Any DLP enforcement or monitoring technologies and practices must – in a phased approach – be integrated with network, endpoint, server, application and repository resources as well as all approved business processes or systems for (internal/external) data storage, transfer or exchange. They must align with other security monitoring and enforcement tools, access provisioning and incident management workflows within traditional, mobile, private cloud and public cloud environments.

IT is an intricate machine. Don’t let DLP be the sand in the gears. It requires IT engagement at the operations and service management level to architect and build DLP in.

DLP Requires a Phased Approach

Only through a phased approach can DLP be smoothly integrated into IT resources and business processes. Tools, business users and security response staff must work together to strike the balance between convenience and security. Gradually, the DLP program’s coverage, capabilities and monitoring or enforcement roles must be integrated into a changing and changeable IT network, endpoint, data management and operations fabric.

Over time, expand the DLP program purview, enabling discovery and elimination of unnecessary copies or uses of data while still allowing productive uses of the data. Take the friction of false-positive alerts, and disputes over valid alerts, out of the system.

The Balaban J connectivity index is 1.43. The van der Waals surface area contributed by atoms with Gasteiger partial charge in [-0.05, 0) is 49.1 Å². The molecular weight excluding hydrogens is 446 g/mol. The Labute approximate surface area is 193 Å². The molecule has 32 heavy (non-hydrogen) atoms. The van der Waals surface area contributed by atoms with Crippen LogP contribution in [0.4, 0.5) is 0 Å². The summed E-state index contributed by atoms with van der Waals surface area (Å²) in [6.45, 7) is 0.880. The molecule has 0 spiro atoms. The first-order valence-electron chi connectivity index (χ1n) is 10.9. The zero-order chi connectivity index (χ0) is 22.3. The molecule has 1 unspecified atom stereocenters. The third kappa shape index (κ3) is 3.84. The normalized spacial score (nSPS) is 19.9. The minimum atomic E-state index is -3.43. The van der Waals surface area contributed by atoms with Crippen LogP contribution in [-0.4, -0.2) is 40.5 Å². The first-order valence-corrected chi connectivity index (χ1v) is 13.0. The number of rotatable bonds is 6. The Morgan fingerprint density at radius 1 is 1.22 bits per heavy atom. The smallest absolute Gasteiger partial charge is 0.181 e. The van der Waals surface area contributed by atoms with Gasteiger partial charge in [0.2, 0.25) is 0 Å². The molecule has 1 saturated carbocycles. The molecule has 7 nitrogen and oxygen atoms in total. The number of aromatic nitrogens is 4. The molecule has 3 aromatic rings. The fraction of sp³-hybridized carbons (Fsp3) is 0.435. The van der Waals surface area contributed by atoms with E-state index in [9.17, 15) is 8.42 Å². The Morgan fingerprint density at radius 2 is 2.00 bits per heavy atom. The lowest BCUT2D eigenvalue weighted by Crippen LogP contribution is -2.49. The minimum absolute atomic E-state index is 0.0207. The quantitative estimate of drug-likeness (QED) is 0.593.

Security Architects Partners fully comprehends the aforementioned challenges and their impact on the staff supporting security, privacy, business continuity, and compliance functions. The overall goal of our DLP projects is to help organizations develop a full DLP strategy in close collaboration with their business and IT stakeholders. This strategy will include architecture patterns, solution evaluation and selection, process recommendations, a multiple phase roadmap and more.


The benefits of a strong DLP program include the ability to:

  • Better position the organization for the next audit and assure regulatory compliance
  • Protect the overall organizational brand, image and reputation by mitigating the risk of future negative headlines and publicity due to a breach
  • Enable safe, confident use of valuable or sensitive data as an operational asset across approved traditional, mobile and cloud environments as well as authorized networks, repositories and devices
  • Discover where and how valuable or sensitive information assets are stored or transferred, then analyze and eliminate or manage the risk
  • Reduce the costs and friction of sensitive data discovery and improving the coverage by automating and broadening searches and scans using up-to date policy templates and customizable data fingerprinting patterns as new risk or regulatory requirements are addressed
  • Align with data protection and data governance technologies and processes to:
    • Reduce risk of accidental data loss
    • Reduce risk of insider abuse of valuable or sensitive information
    • Reduce risk of cyberattacker exfiltration of valuable or sensitive information
  • Provide the appropriate level of institution-wide monitoring of student or staff misconduct
  • Maintain forensic data of security events as evidence

Moving Forward

If your DLP program is in the doldrums, contact Security Architects Partners. Our consultants would be happy to provide feedback on your DLP project, or help you build one.